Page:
This is a guided study course and teaching is based on active student participation. You are expected to think for yourself and study independently. Attendance is therefore compulsory at all classes, as is thorough preparation. If you are not adequately prepared, you may be asked to leave, or be marked as absent, or both. It is important to attend the first lecture, when you will be fully briefed on the course requirements.

This teaching method is not to everyone's taste. If you have any doubts or concerns, talk to the course convenor before you register for the course.


Set out below is a representative selection of subjects. Those taught may vary from year to year and may include areas of topical interest not included in this list.

Part I: Comparative Law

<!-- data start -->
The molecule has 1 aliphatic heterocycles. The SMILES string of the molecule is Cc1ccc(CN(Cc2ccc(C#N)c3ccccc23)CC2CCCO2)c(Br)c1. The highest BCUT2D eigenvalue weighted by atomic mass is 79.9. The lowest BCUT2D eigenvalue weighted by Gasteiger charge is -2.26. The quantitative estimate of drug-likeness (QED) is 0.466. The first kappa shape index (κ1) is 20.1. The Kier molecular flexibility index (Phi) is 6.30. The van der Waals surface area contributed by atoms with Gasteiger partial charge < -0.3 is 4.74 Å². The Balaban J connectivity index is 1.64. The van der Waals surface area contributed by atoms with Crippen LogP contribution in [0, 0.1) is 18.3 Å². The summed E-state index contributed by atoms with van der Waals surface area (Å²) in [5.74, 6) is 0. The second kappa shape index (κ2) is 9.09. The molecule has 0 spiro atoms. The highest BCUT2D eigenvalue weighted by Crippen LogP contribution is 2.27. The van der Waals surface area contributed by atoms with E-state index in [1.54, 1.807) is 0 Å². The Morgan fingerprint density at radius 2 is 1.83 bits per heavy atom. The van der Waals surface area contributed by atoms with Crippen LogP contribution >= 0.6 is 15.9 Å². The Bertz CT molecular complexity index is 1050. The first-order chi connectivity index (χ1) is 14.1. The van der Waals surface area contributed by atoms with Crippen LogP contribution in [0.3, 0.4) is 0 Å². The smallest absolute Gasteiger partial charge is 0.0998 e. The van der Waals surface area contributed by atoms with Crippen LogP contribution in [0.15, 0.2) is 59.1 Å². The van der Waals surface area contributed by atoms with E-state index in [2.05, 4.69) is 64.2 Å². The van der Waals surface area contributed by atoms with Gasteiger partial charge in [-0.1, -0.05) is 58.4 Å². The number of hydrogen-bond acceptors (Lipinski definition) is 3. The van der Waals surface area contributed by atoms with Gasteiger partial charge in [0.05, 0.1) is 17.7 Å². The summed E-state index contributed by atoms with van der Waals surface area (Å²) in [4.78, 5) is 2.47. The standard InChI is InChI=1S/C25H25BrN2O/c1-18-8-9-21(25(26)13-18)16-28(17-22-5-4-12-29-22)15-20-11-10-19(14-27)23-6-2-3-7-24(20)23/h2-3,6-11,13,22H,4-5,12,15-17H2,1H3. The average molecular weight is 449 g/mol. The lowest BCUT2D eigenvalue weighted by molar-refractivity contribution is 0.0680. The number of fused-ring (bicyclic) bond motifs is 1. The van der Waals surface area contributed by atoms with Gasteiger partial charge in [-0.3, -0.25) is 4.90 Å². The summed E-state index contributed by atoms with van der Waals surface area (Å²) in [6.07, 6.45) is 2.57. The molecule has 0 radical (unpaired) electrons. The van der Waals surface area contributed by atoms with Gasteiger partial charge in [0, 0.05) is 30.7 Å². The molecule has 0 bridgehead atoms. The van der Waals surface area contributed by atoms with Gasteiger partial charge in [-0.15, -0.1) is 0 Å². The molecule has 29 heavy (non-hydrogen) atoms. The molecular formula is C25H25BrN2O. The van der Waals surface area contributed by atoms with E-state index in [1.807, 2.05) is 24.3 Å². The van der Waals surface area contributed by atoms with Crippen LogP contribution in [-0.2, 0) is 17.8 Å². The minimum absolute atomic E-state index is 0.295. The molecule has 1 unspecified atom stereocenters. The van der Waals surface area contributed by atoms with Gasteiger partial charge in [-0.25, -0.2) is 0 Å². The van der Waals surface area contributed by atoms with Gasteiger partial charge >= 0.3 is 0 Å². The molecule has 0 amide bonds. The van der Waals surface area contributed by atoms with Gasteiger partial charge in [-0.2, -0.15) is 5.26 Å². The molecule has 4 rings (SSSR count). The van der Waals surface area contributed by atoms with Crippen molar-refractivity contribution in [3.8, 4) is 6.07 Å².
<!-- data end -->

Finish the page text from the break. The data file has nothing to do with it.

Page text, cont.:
(This part of the course is the same as Foundations of Comparative Law 15PLAH031 and students attending the two courses will be taught together.)

  • Introduction to Comparative Law Comparative law theory. Uses of comparative law. Comparative law as an academic discipline - a subject or a method.
  • Globalisation and Comparative Law.
  • Some Fundamental Concepts Regimes, Systems, Cultures, Traditions, Autopoiesis, Path Dependence. Language/Translation (Sapir-Whorf hypothesis); general and legal culture; trans-systemic phenomena.
  • Comparative Law Methodology Comparability/commensurability; assumption of similarity/difference? Analysis of different methods; boundary-setting.
  • Making Law Similar: Convergence, Harmonisation and Uniformity Defining terms. The problems of diversity and possible solutions. Pros and cons of transnational regimes.
  • Legal Diffusion/Infusion The debate on terms. Types: Twining’s ‘Standard Case and Variants’. Issues: Watson and his critics, other views.
  • Legal Pluralism Types of pluralism. Causes and effects. Examples.
  • Legal Systems Major systems/traditions and spread. Beyond Eurocentric categorisation.
Part II: Application of Comparative Legal Studies to Commercial Law